Woman from Chennai loves challenges in Gir

Woman from Chennai loves challenges in Gir

She looks like a girl next-door. Not many would believe that Meena Venkatraman is doing research on lions as a part of her chosen professional routine. Many a time, she spends more time on observing the four-legged beasts than human beings!

Born and brought up in Chennai, this research scholar opted for a career in wildlife science. “A city such as Chennai is the ideal place for being initiated and becoming sensitive to environment and related issues.  So, it comes as no surprise that I was drawn towards this field. 

Motivated by my friends sharing same interest, I joined a course in ecology for my post-graduation in Pondicherry University,” Meena recollects.

“From the early days of my career till date, I have the full support and encouragement of my family,” she says. This is remarkable as her family members had no link with forests or wildlife and have been city-based for over two generations.

 While her father was from banking profession, her brother opted for an engineering degree and now works for an MNC. Her mother, who passed away recently, had backed her to the hilt.

After doing research in Mudumalai and Palani hills landscape in Tamil Nadu, Meena went on to do active field-based research leading to a PhD. As luck would have it, she got an opportunity to pursue her passion at the prestigious Wildlife Institute of India where she completed her thesis titled “Reproductive strategy and behaviour of male Asiatic lions” under guidance of leading researchers Y V Jhala and Ravi Chellam.

For nearly a decade, Meena has been studying the behaviour of endemic lions in the Gir forest, which is considered as the world’s last refuge for the Asiatic lion.  Lion tracking involves waking up before dawn, locating, following and observing lions through the day. 

According to Meena, lions are social animals and her study looked at social behaviour in detail, particularly with respect to male lions. Lions are territorial animals and males have to be constantly alert to keep their association with females or they will be replaced by other males. She also studied these patterns in detail along with their ranging (movement) diet and among others.

She says that for a woman it is not that easy to undertake field-based wildlife research since it carries several challe­nges, including living alone in a village, far away from the comforts of a home, adjusting to the language and culture of the place and physical endurance of walking for long hours in the forest tracking lions throughout the day and sometimes even at night.

“There was, of course, the challenge of working on a large carnivore. It was easy for me to win the love and acceptance of the people in the little village of Sasan Gir. Since I loved the challenges of jungle life and lion tracking I did not mind the hard work of jungle life. Only on completion of my study, when I look back I realise the nature of the tough work I did,” she said.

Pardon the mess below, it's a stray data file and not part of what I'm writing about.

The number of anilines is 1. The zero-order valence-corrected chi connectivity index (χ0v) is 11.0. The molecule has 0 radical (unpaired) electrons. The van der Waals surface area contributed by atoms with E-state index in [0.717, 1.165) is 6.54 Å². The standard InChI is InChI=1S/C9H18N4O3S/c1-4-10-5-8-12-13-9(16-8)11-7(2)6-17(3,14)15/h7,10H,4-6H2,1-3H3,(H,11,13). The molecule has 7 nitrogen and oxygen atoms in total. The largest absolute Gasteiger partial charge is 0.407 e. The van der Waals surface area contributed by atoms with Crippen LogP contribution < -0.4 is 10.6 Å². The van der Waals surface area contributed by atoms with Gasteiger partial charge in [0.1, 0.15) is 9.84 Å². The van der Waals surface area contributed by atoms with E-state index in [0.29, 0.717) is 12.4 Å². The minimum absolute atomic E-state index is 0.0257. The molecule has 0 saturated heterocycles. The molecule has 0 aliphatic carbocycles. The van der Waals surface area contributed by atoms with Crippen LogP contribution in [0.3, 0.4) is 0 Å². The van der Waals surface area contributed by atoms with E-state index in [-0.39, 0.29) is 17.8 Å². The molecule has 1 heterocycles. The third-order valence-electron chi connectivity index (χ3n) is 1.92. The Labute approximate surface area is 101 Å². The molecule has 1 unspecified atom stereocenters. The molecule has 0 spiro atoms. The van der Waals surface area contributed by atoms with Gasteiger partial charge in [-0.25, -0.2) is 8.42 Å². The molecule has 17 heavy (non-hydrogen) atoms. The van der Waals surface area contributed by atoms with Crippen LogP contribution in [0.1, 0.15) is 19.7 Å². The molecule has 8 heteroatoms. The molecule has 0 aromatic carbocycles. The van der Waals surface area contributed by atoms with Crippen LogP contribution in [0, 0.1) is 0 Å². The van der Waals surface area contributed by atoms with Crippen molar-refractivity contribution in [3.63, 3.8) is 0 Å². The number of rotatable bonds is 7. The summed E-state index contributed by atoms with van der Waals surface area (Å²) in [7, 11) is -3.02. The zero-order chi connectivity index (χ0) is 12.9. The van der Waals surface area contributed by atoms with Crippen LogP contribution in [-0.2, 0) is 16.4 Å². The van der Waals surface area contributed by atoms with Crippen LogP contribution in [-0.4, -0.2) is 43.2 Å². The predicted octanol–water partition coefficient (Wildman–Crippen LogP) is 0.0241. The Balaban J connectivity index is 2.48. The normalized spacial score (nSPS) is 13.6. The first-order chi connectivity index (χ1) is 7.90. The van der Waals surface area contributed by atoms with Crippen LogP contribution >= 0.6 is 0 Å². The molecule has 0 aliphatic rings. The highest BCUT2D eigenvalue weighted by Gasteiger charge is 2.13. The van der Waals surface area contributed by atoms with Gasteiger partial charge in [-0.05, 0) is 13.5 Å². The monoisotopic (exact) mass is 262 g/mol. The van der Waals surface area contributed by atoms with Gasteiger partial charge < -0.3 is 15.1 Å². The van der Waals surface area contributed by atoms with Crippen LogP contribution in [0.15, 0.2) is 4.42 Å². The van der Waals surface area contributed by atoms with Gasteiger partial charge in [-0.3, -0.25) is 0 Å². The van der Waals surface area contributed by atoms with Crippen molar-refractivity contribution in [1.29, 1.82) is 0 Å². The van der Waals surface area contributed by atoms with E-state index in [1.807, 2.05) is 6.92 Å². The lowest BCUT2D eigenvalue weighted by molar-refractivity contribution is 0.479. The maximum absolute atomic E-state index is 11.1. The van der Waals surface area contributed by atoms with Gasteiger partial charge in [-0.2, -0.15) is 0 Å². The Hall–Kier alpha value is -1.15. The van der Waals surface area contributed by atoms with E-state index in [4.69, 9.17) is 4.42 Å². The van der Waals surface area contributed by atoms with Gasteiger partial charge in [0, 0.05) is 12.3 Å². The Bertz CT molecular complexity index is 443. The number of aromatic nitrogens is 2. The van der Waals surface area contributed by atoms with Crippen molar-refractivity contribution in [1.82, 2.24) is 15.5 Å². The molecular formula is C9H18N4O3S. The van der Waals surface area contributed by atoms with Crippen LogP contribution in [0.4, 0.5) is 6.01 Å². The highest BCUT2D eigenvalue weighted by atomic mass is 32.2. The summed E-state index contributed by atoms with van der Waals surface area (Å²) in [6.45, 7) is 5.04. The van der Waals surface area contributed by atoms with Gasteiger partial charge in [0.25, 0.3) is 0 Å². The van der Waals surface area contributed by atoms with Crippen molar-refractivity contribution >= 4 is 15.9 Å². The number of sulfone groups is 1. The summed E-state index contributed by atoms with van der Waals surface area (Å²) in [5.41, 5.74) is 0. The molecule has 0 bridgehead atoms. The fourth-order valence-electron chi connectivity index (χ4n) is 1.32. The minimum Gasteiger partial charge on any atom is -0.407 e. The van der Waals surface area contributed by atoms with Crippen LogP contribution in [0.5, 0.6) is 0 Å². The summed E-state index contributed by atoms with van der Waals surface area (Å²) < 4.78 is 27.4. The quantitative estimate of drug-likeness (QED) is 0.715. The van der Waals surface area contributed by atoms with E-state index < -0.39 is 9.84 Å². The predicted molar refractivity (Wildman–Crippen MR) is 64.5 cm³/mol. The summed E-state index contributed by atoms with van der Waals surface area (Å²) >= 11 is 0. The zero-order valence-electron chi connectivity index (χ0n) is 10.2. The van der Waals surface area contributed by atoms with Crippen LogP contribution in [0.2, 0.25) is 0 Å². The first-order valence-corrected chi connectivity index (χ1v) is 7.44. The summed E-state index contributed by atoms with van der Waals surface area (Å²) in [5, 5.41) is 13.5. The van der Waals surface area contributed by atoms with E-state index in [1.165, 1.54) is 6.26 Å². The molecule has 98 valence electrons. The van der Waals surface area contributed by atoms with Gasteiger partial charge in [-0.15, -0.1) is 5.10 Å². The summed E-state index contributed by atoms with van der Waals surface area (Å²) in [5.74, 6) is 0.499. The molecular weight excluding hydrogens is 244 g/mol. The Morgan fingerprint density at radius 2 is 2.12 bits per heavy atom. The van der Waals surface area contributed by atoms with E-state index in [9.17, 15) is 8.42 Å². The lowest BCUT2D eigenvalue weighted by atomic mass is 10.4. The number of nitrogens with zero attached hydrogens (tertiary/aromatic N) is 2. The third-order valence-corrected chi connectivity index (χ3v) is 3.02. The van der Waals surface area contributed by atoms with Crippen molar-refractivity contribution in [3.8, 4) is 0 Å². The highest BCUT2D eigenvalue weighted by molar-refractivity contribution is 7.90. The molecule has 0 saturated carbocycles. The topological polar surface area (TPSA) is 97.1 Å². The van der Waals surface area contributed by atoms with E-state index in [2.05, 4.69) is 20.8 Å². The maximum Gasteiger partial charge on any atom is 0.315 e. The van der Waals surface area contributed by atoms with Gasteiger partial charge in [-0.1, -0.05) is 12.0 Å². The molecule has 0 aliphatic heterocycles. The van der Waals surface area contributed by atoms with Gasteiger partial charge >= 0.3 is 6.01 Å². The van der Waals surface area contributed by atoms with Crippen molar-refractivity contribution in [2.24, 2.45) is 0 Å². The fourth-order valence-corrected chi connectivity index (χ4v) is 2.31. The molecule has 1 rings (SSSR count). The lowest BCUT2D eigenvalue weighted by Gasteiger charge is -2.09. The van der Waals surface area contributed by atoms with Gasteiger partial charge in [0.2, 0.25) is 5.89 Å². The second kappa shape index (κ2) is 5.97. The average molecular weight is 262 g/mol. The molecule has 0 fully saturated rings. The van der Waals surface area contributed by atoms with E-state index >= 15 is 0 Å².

For Meena, every day in the field is filled with surprises with many new things to learn. However, the researcher had some difficult encounters with the beast, especially when she came across mating pairs or lionesses with cubs.

 “I recall an incident during the filming of BBC documentary one day, where a scene was to be shot with lions in the backdrop. My team of trackers went in different directions to comb the area to locate lion prides. Luckily, the forest department staff located a lioness with two cubs that I used to also follow and observe and showed us the spot where it was conveniently located for capturing on camera,” Meena said.

Meena expected that the lioness would follow its routine and go to the stream to drink water and then go for a hunt. What followed was scary.

“The lioness had taken the path where I was. The crew was a few feet behind me. Those were tense moments when a lioness and two curious cubs were within leaping distance. I froze and at the same time drew my stick closer to defend myself. The lioness looked menacingly for some time and then walked away without attacking and carried on her activities of drinking water and hunting for the day,” she recalled.

She quipped: “I imagine that the lioness recognised me as the harmless prying researcher!!! The relief on my face is very well captured in the film.”

After the incident, Meena felt even more reassured that wild animals avoid attacking and killing unless their safety is provoked. Now the focus of her research has shifted to human-lion conflict issues outside the Gir forest or protected area. “I am also aiming to be seriously engaged in the conservation of lions in the country,” she said. 

“At the end of a dedicated work, all the respect and popularity is attributed to merely being a woman and the good work is often overlooked. So, women in any profession have to constantly create their own milestones and keep pushing the boundaries for better achievement,” she said.

Being the only free-ranging population of about 400 lions, the continued survival of lions is not only of national but also of global concern. 

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